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Hedge funds have found that they are able to wring profits out of an ailing product: the print newspaper. But for how long?


Phil Luciano, a columnist at The Peoria Journal Star, got a story tip recently about Caterpillar, the heavy equipment company that was based in Peoria, Ill., for 90 years before a recent relocation to Cook County.

The tip seemed promising enough. But as one of only seven full-time reporters at the paper, he felt stretched too thin to do much about it.

“Who’s our Caterpillar reporter?” Mr. Luciano asked. “We don’t have one right now.”

In recent years, The Journal Star has been hit with the kind of cutbacks that have become common for newspapers nationwide as they steer a bumpy course toward a digitally focused future. The newsroom had more than 80 guild employees in the 1990s, and now has about a dozen.

The Journal Star is still the largest paper in downstate Illinois. But after covering more than 23 counties in its heyday, it now limits itself to three: Peoria, Tazewell and Woodford.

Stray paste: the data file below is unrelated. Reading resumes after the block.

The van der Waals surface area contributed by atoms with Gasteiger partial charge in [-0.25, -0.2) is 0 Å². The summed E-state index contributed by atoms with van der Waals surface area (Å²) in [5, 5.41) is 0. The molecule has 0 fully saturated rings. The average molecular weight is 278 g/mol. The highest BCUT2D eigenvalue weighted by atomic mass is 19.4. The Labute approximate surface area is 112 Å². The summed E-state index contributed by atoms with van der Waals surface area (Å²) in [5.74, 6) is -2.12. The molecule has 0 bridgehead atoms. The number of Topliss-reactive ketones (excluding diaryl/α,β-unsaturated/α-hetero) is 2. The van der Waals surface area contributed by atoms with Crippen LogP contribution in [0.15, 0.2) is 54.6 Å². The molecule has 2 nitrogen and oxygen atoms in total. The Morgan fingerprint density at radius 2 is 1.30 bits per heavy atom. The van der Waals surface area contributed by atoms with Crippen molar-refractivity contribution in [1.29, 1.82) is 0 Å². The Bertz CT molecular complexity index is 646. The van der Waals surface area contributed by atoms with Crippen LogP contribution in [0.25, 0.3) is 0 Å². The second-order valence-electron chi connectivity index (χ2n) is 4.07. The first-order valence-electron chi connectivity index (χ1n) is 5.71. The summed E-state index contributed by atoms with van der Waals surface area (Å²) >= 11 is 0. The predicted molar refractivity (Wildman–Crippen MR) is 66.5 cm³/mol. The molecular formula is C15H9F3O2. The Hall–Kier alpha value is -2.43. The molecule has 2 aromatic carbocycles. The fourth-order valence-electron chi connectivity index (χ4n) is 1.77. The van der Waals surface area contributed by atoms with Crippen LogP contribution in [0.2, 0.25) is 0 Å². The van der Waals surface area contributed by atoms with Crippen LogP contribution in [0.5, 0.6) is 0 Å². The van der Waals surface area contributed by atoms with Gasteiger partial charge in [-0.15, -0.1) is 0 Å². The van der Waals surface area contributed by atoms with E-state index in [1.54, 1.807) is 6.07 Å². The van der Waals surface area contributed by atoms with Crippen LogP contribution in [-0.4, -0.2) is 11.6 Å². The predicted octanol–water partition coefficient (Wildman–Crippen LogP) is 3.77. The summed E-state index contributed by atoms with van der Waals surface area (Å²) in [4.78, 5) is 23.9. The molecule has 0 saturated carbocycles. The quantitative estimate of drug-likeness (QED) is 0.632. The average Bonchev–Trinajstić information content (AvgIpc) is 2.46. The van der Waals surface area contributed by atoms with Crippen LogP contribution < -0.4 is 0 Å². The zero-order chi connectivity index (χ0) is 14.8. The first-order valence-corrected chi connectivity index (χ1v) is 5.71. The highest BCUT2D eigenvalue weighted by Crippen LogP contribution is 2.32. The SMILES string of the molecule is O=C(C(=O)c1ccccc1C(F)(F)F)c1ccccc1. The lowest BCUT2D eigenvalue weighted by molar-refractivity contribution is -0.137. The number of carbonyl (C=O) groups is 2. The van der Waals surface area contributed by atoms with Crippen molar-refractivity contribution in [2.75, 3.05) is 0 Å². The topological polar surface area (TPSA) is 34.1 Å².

“And Woodford’s pretty small,” Mr. Luciano said.

The Peoria daily is representative of the newspaper industry as a whole in two other respects. It is owned by a company controlled by a hedge fund — GateHouse Media, which owns more papers than any other company, according to a University of North Carolina study. And even in its reduced state, the paper is profitable.

“I know The Journal Star’s in the black,” Mr. Luciano said. “How much in the black do you have to be? That’s what drives us up a wall.”


Such is the strange state of an industry that has been part of the American fabric since the days of The New-England Courant, a newspaper started by James Franklin, older brother to Benjamin Franklin.

In the centuries that followed, papers became a dominant form of news media, with city customers swarming newsstands mornings and evenings to grab the latest editions, and suburban subscribers scooping up their copies from driveways at dawn.


Today, the business could hardly be more dismal. Around one in four papers in the country, most of them weeklies, have been shut down since 2004, the U.N.C. study found. In that same time span, roughly half of all newspaper jobs have been eliminated as the cumulative weekday circulation of print papers has fallen to 73 million from 122 million.